Elly de Decker, Executive Director of the Bromley by Bow Centre wonders why policymakers and funders aren’t investing in sustainable solutions at community level.

“Recent months have seen Britain bombarded by an avalanche of announcements concerning the cost of living crisis. Driven by spiralling energy and fuel costs, alongside broader inflationary pressures, the impact on households is being exacerbated by a stagnating economy where wages, for most people, are falling in real terms.

The latest announcement of an increase in the energy price cap has only added to the heightened sense of collective anxiety in our communities. Thus far, government support has offered little to calm public fears, and so our team at the Bromley by Bow Centre (like thousands of third sector organisations around the UK) is wondering how on earth we’ll be able to support distressed local people to navigate this perfect storm of financial turmoil.

For those who don’t know, our Centre is at the eastern edge of the London Borough of Tower Hamlets. Like much of the Borough it contains pockets of extreme deprivation. Yet poverty does not define the Borough’s people, who are diverse in background, resourceful and aspirational in outlook. This is a vibrant community where you will hear dozens of languages spoken in the local markets; where social housing predominates; where community still feels an authentic commodity; and where almost a third of households exist on a meagre income of less than £1,000 a month.

We KNOW the people in our community – we have known for some months how bad things were getting for the people in our locality.

Behind the alarming statistics are real people and we talk to them every day

This spring at the Centre we saw a 54% year-on-year increase in people seeking help with their finances. Bow Food Bank on our site has experienced a 30% surge in demand since February. The number of people supported by our Energy Advisers in the first three months of the year rose by 61% – and that was prior to the April energy price cap increase.

Behind those statistics are real people: hard working families struggling to afford the very basic necessities to live with dignity. The phrase ‘choosing between eating and heating’ has already become a grim cliché, but these choices are not apocryphal: they are a reality for many people around us.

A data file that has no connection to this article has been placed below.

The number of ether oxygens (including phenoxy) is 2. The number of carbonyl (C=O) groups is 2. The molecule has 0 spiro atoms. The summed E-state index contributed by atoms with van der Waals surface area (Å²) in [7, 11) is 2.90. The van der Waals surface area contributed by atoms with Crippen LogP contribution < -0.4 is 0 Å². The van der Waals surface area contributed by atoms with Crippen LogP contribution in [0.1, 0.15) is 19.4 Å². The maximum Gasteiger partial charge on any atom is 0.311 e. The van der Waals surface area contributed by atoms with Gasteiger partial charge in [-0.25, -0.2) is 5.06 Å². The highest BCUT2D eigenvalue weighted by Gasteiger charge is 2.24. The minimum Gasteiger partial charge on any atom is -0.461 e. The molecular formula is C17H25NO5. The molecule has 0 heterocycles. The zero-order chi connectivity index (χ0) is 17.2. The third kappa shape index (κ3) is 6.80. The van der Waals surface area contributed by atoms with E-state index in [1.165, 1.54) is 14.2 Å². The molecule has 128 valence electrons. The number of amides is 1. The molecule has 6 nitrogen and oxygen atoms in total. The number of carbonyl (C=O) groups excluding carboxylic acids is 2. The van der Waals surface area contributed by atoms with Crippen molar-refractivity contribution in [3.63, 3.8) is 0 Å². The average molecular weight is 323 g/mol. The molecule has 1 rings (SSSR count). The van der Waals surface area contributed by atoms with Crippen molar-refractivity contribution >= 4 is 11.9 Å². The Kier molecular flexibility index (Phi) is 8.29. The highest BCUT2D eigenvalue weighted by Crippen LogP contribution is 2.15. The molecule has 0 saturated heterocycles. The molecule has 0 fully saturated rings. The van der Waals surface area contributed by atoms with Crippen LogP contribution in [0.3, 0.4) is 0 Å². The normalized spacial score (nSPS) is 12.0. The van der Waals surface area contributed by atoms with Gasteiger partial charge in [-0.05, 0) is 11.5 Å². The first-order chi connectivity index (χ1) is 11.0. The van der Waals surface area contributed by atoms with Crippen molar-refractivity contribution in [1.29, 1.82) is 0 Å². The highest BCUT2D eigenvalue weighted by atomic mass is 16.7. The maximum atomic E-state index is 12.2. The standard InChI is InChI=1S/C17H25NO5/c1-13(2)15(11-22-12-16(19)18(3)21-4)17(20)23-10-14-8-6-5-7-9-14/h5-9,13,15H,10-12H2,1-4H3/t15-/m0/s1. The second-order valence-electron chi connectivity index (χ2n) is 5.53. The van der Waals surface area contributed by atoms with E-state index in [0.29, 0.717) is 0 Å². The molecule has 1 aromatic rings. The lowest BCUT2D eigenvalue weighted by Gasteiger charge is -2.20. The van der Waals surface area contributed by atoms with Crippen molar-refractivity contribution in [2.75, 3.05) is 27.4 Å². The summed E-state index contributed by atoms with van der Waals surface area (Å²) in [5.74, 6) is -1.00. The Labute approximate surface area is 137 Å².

The Bromley by Bow Centre is not a policy maker nor a campaigning organisation. But we see all too clearly that the systems the country has relied on to provide the essentials for its citizens are not fit for purpose. We need radical thinking to provide strategies to deliver more robust and resilient communities.

In dealing with the problems within our community we start with a belief that however necessary they are, one-dimensional solutions focusing on acute need rarely provide lasting, long-term change. Providing food through a food bank is vital in the immediate. But, it only pushes tackling the root causes further down the road. In our work we commit time and resources on getting to know people. We ask the questions that help us and people to understand the circumstances that brought them to us in the first place.

Each encounter with our service is considered an opportunity to uncover more about people and to seek ways in which we can help them to build their capabilities and resilience. Those using the food bank may be gently encouraged to attend a session on household budgeting. They may spend time one-to-one with an adviser who can help them with planning. We may be able to support them in reducing existing debt. There could be benefits or family support entitlements of which people are unaware and which we can help them to claim. Or we may enable them to take a course of education, to gain skills that could lead them to better paid work. And they can be supported to build community capacity like our Energy Champions.

People deserve genuine community-based solutions – and they’re not getting them

Genuine solutions require an investment of time. They have to be targeted, as far as possible, around the holistic needs of individuals or households in order to maximise the prospect of lasting and meaningful success. Our work will continue to consider a rounded view of how we can support people in our community. This is a micro version of systemic change: supporting people to re-arrange the processes that they use to organise their lives.

Genuine solutions also require financial investment. Our work, along with that of our community partners, is high value. By considering the whole person, we support people to develop the tools that help with multiple aspects of their lives. Supporting work like ours helps to reduce poverty, improve health, and in the long-term, to create wealth.

Perhaps there are lessons in this which can be learned at a societal level. The problems experienced cross the country differ from village to village, town to town, neighbourhood to neighbourhood. Can we as a country meet the challenge of providing systemic change that has the flexibility to enable the country as a whole to be more resilient in the face of economic and other crises?

If you would like to discuss this article, you can email Elly de Decker, or call her on 07957 621988.

Read our story ‘How locals are taking control of energy bills during the cost of living crisis’ in Roman Road London

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